SeaFood Business

MAY 2014

SeaFood Business is the global trusted authority for seafood buyers and sellers. We are the seafood industry's leading trade magazine with more than 30 years of experience. Our coverage is based on the "business" of buying and selling seafood.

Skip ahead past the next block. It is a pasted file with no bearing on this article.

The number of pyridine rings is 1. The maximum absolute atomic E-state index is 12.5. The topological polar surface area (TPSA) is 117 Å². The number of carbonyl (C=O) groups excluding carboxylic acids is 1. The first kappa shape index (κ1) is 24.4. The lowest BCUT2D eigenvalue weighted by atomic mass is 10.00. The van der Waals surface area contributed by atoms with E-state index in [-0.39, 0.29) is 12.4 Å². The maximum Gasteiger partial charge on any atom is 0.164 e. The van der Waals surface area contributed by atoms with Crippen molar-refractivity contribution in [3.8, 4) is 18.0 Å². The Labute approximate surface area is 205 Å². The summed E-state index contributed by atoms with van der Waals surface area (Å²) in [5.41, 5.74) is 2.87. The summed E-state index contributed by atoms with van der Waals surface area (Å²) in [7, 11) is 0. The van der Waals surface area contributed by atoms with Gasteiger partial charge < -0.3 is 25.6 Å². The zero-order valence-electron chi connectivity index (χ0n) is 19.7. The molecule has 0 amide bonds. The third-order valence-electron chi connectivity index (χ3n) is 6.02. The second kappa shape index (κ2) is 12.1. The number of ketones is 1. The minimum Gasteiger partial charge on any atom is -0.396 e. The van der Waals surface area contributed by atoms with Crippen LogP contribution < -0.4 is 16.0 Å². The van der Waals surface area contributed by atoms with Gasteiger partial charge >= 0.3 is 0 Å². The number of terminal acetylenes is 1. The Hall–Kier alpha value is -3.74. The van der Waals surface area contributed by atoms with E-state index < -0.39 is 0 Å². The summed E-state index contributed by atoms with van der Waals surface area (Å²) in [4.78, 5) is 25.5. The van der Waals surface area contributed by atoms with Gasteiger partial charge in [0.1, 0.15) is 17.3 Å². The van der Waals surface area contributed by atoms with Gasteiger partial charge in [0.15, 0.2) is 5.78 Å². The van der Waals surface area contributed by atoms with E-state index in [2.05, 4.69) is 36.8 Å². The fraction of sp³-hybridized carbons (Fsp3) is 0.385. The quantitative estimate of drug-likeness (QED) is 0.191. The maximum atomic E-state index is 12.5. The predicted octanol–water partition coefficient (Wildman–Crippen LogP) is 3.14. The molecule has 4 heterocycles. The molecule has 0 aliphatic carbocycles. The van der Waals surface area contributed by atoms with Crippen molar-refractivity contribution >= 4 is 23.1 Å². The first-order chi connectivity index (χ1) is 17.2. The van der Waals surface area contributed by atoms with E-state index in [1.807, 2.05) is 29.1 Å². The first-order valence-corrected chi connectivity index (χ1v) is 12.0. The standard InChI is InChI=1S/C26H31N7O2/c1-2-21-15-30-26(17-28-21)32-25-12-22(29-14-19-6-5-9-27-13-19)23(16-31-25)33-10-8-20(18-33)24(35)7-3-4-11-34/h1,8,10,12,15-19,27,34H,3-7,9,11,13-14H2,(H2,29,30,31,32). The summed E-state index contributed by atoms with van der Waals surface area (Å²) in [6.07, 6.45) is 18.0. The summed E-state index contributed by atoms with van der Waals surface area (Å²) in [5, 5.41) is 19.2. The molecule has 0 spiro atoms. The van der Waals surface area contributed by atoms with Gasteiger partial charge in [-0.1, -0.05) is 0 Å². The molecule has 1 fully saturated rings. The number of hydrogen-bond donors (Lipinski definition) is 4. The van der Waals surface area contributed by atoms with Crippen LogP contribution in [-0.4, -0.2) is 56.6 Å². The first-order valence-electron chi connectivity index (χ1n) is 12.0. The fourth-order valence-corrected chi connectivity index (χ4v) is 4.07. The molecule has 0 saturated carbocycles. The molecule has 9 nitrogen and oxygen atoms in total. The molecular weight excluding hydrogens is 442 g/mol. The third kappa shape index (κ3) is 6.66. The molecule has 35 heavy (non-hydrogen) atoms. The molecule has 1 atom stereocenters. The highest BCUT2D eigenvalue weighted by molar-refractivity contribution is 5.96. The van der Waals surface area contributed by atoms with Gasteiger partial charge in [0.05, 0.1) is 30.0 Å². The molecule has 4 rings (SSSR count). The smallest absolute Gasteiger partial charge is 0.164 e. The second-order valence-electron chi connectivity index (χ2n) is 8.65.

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Kleiman of Antarctica Advisors says the climate for lending and other fnancial services has greatly improved, with new banks coming into the game and increased inter- est from investors. But there's another rather unavoidable factor that could increase consolidation, he adds: Father Time. "Tere's more gray hair in the industry," says Kleiman. "Te industry is getting older at the ownership level and some [may be] looking for exits." Itemized list To paint the most accurate picture of the North Ameri- can seafood supply landscape possible, it should be noted that at least three noteworthy frms with sales estimated at $1 billion or more no longer report their annual sales. For- mer No. 1 company Trident Seafoods of Seattle last con- frmed sales of $1.25 billion- plus in 2009. Trident, which is opening a processing facili- ty in Georgia later this year, is poised for even more growth and could soon top $1.5 bil- lion if it hasn't already. Red Chamber of Ver- non, Calif., hasn't shared its results since 2006, when it posted $1 billion-plus in sales. And the last time that Pacifc Seafood of Clacka- mas, Ore., disclosed its an- nual sales was in 2005, when it generated $874 million. To p Story "Brands have their own persona, if you will, and are the differentiator to set you apart, whether you're a vertically integrated producer or a market-facing company." — Keith Decker, president, High Liner Foods USA should give High Liner yet another boost. Decker says American Pride is "complementary" to High Liner's vision, "a good manufacturer with national chain restaurants, good with the K-12 school-feeding pro- grams and a scallop business, which we felt we could take deeper into our supply with our customers," says Deck- er. "Tere's a certain point where, from a scale perspec- tive, we need to either grow the innovation, create new white space or new dining opportunities or simply put more products on the back of the same truck." Another scallop-supply acquisition from two years ago is paying dividends. East Coast Seafood of Topsfeld, Mass., which acquired New Hampshire-based Seatrade International in 2012, has seen annual sales increase from $149.9 million in 2011 to $276 million in 2013. Te time is ripe for in- creased M&A activity throughout the seafood in- dustry, both in the United States and abroad, says Ig- nacio Kleiman, managing partner of Antarctica Advi- sors in Miami. "When the M&A cycle starts it continues to in- crease," says Kleiman. "Tere is signifcant liquid- ity on the fnancial side, with attractive interest rates, and on the equity side. I think there will be plenty of activ- ity this year." Other recent noteworthy deals include Bumble Bee Foods acquiring Anova Food and, on the distribution side, Sysco acquiring US Foods in a transaction that will create an $8.2 billion food-distri- bution giant. Also, just two months ago, Japanese general trading company Marubeni picked up frozen shrimp sup- plier Eastern Fish Co. of Te- aneck, N.J., which is ranked No. 15. Eric Bloom, CEO of Eastern, says the buying power of Marubeni gives the company fnancial resources it didn't otherwise have. "In a nutshell, it's business as usual," says Bloom. "Te [Eastern] ownership is stay- ing long term and intends to grow the business. We think along the same lines. It's a wonderful opportunity for both parties." Companies like Marubeni are going to make the U.S. market more competitive, says Kleiman, particularly if they diversify into additional species. "Tat creates market disruption, which creates M&A activity." Shrimp, still America's fa- vorite seafood at 3.8 pounds consumed per capita in 2012, appears to be the big- gest in-the-water variable going forward regarding sales forecasts. Te aquacul- ture disease early mortality syndrome (EMS) has had a profound impact on sup- plies and has forced shrimp prices up by $3 a pound for certain sizes. Infation was a key driver in increased dol- lar sales for leading frozen shrimp suppliers like Chick- en of the Sea Frozen Foods. "Our tonnage sales in- creased signifcantly as well. We experienced strong year- over-year same-customer trends and were also fortu- nate enough to add some new relationships into the mix," says President and CEO Bry- an Rosenberg. "Tat said, the real demand impact from high shrimp prices due to EMS has really only shown itself since November-De- cember and has amplifed in February and March." Te disease, which has devastated shrimp farms in Asia and elsewhere, has put added pressure on supply ar- eas that have not been afect- ed, such as Ecuador. Ngo of H&N Foods says maintain- ing its relationship with sup- pliers in Ecuador has been crucial as the competition for product gets stifer. "We've been in Ecuador for 20-plus years. We've nev- er gone out of that country," says Ngo. "We have the com- mitted product lines we need to purchase, but we also need to be on top of our fnancing needs and credit facilities to pay these suppliers quicker than the other guys are will- ing to bid for product. To stay ahead of the curve is to be fnancially sound." 20 SeaFood Business May 2014 Visit us online at www.seafoodbusiness.com To p Story With improved interest rates, investors are turning their eyes back to seafood. 18_21TopStory.indd 20 4/16/14 9:36 AM

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